BI. Amy Lowell

Pulitzer Prize for poetry, 1926. What’s O’clock with and without the rare early dust jacket.

12. What’s O’clock. Edited by Ada Dwyer Russell. Boston: Houghton Mifflin, 1925.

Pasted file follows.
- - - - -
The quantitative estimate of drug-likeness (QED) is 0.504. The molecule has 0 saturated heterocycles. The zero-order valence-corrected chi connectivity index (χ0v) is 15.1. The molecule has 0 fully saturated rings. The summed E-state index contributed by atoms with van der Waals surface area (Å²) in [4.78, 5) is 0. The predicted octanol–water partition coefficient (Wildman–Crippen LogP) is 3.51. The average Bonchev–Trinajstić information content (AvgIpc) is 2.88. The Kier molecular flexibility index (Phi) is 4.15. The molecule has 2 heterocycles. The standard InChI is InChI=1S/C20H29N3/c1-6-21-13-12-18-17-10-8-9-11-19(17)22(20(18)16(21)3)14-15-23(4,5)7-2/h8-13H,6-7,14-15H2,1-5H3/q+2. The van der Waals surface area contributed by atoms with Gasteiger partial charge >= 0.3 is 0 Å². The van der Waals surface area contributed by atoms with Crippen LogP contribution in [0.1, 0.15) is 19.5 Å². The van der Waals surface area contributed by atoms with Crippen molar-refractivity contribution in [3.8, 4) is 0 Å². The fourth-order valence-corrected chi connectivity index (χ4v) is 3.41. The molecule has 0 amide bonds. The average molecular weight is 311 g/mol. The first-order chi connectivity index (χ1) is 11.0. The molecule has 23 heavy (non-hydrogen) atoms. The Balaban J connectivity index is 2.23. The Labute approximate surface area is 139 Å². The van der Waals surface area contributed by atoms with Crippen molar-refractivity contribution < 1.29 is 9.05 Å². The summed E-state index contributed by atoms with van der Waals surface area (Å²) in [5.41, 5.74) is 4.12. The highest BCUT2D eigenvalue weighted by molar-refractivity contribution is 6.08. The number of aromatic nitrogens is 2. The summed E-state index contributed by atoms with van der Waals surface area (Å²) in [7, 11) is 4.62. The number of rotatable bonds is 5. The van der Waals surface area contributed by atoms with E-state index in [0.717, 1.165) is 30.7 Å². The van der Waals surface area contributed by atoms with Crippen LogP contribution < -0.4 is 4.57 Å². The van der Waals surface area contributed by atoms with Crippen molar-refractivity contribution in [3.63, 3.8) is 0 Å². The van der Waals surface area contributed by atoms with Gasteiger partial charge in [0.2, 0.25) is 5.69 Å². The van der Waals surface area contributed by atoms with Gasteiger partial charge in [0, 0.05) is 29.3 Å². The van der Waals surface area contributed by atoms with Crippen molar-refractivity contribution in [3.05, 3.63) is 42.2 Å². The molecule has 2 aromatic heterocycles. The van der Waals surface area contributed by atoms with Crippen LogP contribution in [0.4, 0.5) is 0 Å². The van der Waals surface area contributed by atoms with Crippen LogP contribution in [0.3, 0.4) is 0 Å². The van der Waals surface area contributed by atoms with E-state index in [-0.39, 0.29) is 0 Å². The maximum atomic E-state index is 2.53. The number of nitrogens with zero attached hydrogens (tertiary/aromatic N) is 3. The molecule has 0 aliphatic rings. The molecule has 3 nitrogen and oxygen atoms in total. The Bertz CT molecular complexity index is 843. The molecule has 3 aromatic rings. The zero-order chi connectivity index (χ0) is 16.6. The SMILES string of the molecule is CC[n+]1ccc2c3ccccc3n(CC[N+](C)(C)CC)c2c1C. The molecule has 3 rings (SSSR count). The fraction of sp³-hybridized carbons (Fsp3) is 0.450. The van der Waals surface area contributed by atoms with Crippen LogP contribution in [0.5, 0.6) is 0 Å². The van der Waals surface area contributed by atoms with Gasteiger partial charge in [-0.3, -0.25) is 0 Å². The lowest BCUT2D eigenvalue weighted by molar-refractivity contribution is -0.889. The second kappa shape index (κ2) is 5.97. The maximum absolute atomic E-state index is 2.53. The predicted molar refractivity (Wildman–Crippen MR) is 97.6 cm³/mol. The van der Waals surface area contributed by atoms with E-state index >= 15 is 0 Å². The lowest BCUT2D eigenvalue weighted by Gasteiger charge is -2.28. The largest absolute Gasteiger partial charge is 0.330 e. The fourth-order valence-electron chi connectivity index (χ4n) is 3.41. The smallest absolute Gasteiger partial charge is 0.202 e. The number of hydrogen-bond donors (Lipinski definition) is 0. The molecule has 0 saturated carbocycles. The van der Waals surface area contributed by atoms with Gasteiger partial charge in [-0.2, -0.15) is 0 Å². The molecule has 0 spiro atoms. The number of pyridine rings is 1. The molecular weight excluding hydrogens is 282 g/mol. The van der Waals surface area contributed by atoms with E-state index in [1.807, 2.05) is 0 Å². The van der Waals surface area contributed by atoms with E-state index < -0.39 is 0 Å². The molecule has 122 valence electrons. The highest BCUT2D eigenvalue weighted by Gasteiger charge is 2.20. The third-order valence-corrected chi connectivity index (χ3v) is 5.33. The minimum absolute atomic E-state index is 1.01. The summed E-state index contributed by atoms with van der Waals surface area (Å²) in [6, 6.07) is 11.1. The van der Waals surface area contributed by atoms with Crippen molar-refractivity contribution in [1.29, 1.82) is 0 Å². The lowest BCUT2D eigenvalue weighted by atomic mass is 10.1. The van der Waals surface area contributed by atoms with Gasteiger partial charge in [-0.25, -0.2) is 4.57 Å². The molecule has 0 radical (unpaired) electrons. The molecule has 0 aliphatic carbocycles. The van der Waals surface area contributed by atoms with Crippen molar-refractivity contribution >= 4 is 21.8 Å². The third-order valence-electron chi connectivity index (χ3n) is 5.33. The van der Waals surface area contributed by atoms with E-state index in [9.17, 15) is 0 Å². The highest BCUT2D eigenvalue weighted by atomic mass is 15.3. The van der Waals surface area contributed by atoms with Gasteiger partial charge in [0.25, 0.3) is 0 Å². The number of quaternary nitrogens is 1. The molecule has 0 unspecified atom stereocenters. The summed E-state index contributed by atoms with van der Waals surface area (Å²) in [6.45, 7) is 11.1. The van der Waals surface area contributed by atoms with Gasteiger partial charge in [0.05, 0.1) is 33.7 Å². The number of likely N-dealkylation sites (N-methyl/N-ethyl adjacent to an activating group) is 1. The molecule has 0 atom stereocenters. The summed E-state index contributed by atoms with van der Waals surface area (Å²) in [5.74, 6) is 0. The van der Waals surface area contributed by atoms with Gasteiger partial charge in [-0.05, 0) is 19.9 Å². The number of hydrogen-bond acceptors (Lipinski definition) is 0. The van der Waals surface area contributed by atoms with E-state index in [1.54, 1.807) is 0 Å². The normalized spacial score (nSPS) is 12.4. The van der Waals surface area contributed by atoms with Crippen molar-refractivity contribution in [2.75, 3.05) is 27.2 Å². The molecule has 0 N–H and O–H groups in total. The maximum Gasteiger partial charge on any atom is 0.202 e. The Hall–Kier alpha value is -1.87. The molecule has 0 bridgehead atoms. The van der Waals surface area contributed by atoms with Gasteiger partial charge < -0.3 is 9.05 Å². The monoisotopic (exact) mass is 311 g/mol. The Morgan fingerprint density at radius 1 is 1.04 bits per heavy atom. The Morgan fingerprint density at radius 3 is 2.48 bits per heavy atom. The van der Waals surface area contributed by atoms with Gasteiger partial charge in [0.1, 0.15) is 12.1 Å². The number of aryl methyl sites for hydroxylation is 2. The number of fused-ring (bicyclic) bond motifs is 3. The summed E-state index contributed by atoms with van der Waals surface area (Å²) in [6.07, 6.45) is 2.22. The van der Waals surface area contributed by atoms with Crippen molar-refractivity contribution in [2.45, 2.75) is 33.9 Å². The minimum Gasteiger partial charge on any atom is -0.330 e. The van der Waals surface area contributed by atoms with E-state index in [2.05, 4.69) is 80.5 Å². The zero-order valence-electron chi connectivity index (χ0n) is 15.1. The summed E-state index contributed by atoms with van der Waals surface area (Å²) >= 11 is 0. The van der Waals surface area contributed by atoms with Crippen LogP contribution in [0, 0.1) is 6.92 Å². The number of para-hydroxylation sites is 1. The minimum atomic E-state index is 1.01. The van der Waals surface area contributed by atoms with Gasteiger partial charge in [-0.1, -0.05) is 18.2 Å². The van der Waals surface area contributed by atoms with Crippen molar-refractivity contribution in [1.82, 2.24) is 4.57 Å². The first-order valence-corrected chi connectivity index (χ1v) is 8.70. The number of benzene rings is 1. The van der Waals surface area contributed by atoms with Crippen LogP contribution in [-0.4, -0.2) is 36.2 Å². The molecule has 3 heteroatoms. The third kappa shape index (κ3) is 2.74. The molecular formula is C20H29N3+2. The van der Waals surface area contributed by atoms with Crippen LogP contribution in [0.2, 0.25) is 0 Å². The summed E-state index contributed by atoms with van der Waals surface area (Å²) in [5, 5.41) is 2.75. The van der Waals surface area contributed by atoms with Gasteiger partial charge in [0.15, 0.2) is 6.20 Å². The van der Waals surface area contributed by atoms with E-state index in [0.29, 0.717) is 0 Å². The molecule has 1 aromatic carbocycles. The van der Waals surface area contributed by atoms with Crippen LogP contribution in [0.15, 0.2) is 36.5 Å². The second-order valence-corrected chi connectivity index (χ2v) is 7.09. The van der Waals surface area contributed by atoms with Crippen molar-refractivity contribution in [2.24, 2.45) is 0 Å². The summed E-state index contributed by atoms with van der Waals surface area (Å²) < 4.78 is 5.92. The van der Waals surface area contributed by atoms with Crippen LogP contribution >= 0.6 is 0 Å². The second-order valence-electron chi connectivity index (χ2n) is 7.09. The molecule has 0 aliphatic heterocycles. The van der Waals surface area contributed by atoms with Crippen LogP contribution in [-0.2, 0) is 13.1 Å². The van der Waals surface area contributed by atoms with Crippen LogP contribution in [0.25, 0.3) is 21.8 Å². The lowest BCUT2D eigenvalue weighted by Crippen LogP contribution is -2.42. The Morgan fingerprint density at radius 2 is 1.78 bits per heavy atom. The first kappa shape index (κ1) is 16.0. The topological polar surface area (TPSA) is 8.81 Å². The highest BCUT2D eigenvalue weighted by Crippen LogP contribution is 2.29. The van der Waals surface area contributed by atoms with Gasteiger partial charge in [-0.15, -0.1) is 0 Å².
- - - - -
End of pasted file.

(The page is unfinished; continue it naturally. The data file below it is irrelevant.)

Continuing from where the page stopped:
Published posthumously. Reprints Twenty-Four Hokku on a Modern Theme (11) and includes The Anniversary, a second poem of twenty-four three-line stanzas in the 5-7-5 syllable pattern of the hokku, though like the former work the poem does not make use of Japanese subjects. Schwartz (28) believes these poems ‘reveal more Japanese influence’ than Lowell’s earlier work, ‘since the adoption of a foreign form . . . surely marks a deeper, more vital influence’ than ‘mere poetical interpretation’ of foreign subjects. The point may on first glance seem accurate, but one should remember that the ‘form’ of classical Japanese poetry includes much more than a set syllabic pattern, and that if that alone is carried into English the ‘adoption of . . . foreign form’ is shallow indeed. Few would claim that a fourteen-line poem in Japanese had necessarily ‘adopted the form’ of the sonnet. Much of Lowell’s earlier incorporation of Japanese subjects makes more insightful use of more engaging material, and the ‘deeper, more vital’ influence from the country may be found there. Miner (A25) notes the use throughout this collection of Pound’s technique of super-position (see BK12). The volume was awarded the 1926 Pulitzer Prize for poetry. Both Twenty-Four Hokku and The Anniversary are reprinted in 17. See also 26.





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